Preteen tetrapods identified by bone scans | Science News

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Preteen tetrapods identified by bone scans

Improved technique suggests large four-limbed Acanthostega were still juveniles

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1:00pm, September 7, 2016
Acanthostega

ANCIENT YOUNGSTERS  Water-dwelling Acanthostega (museum imagining of full form shown) may have been hanging out in schools of youngsters 360 million years ago.

Better bone scanning of fossils offers a glimpse of preteen life some 360 million years ago.

Improved radiation scanning techniques reveal accumulating growth zones in chunks of four fossil upper forelimb bones from salamander-shaped beasts called Acanthostega, scientists report online September 7 in Nature. Vertebrate bones typically show annual growth zones diminishing in size around the time of sexual maturity. But there’s no sign of that slowdown in these four individuals from East Greenland’s mass burial of Acanthostega, says study coauthor Sophie Sanchez of Uppsala University in Sweden. They were still juveniles.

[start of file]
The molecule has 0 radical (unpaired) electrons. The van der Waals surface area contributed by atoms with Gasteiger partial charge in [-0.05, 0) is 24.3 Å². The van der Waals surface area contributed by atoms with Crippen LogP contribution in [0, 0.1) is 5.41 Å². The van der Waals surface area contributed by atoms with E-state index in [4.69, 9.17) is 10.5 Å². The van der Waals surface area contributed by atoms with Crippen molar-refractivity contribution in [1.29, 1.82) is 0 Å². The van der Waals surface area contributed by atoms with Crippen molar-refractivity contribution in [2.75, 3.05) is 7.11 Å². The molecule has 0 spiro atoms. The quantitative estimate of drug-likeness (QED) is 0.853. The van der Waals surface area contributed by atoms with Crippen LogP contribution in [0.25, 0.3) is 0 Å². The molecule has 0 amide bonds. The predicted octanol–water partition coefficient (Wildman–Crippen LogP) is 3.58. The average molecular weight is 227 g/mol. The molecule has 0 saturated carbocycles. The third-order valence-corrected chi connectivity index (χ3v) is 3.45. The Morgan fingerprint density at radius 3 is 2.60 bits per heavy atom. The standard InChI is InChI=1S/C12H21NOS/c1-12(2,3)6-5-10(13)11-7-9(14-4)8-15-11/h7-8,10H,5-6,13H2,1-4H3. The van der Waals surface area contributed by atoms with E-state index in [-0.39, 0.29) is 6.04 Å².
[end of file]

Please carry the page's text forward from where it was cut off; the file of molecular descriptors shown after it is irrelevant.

The bones came from tropical Greenland of the Devonian Period. Aquatic vertebrates were developing four limbs, which would serve tetrapods well when vertebrates eventually conquered land. This mass die-off doomed at least 20 individuals, presumably

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